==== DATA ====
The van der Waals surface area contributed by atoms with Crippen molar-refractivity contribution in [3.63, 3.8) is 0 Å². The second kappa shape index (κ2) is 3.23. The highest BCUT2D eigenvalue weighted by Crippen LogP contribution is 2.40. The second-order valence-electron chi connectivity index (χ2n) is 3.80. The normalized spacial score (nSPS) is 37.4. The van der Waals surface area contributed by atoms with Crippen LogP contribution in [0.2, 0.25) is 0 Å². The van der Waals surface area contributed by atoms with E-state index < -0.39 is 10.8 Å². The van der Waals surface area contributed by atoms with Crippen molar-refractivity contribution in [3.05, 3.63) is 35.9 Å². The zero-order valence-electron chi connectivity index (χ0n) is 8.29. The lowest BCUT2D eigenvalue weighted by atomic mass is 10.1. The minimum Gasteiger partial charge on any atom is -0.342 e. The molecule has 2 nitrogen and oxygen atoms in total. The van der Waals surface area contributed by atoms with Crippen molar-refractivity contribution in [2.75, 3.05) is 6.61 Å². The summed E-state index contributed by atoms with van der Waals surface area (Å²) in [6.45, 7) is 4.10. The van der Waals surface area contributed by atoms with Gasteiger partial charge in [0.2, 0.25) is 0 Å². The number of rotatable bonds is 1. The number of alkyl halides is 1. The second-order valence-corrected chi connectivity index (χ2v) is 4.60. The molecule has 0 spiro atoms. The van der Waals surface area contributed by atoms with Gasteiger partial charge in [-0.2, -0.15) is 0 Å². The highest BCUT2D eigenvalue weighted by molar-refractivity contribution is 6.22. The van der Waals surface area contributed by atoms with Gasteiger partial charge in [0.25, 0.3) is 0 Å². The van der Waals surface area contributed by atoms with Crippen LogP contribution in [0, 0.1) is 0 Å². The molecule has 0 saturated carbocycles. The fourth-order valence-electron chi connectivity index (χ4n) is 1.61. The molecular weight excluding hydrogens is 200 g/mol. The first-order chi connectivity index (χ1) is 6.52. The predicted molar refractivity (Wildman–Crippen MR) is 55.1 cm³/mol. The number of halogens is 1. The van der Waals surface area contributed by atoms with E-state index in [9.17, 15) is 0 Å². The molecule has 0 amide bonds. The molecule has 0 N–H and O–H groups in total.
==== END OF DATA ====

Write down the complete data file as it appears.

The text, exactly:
The van der Waals surface area contributed by atoms with Crippen molar-refractivity contribution in [3.63, 3.8) is 0 Å². The second kappa shape index (κ2) is 3.23. The highest BCUT2D eigenvalue weighted by Crippen LogP contribution is 2.40. The second-order valence-electron chi connectivity index (χ2n) is 3.80. The normalized spacial score (nSPS) is 37.4. The van der Waals surface area contributed by atoms with Crippen LogP contribution in [0.2, 0.25) is 0 Å². The van der Waals surface area contributed by atoms with E-state index < -0.39 is 10.8 Å². The van der Waals surface area contributed by atoms with Crippen molar-refractivity contribution in [3.05, 3.63) is 35.9 Å². The zero-order valence-electron chi connectivity index (χ0n) is 8.29. The lowest BCUT2D eigenvalue weighted by atomic mass is 10.1. The minimum Gasteiger partial charge on any atom is -0.342 e. The molecule has 2 nitrogen and oxygen atoms in total. The van der Waals surface area contributed by atoms with Crippen molar-refractivity contribution in [2.75, 3.05) is 6.61 Å². The summed E-state index contributed by atoms with van der Waals surface area (Å²) in [6.45, 7) is 4.10. The van der Waals surface area contributed by atoms with Gasteiger partial charge in [0.2, 0.25) is 0 Å². The number of rotatable bonds is 1. The number of alkyl halides is 1. The second-order valence-corrected chi connectivity index (χ2v) is 4.60. The molecule has 0 spiro atoms. The van der Waals surface area contributed by atoms with Gasteiger partial charge in [-0.2, -0.15) is 0 Å². The highest BCUT2D eigenvalue weighted by molar-refractivity contribution is 6.22. The van der Waals surface area contributed by atoms with Gasteiger partial charge in [0.25, 0.3) is 0 Å². The van der Waals surface area contributed by atoms with Crippen LogP contribution in [0, 0.1) is 0 Å². The molecule has 0 saturated carbocycles. The fourth-order valence-electron chi connectivity index (χ4n) is 1.61. The molecular weight excluding hydrogens is 200 g/mol. The first-order chi connectivity index (χ1) is 6.52. The predicted molar refractivity (Wildman–Crippen MR) is 55.1 cm³/mol. The number of halogens is 1. The van der Waals surface area contributed by atoms with E-state index in [9.17, 15) is 0 Å². The molecule has 0 amide bonds. The molecule has 0 N–H and O–H groups in total.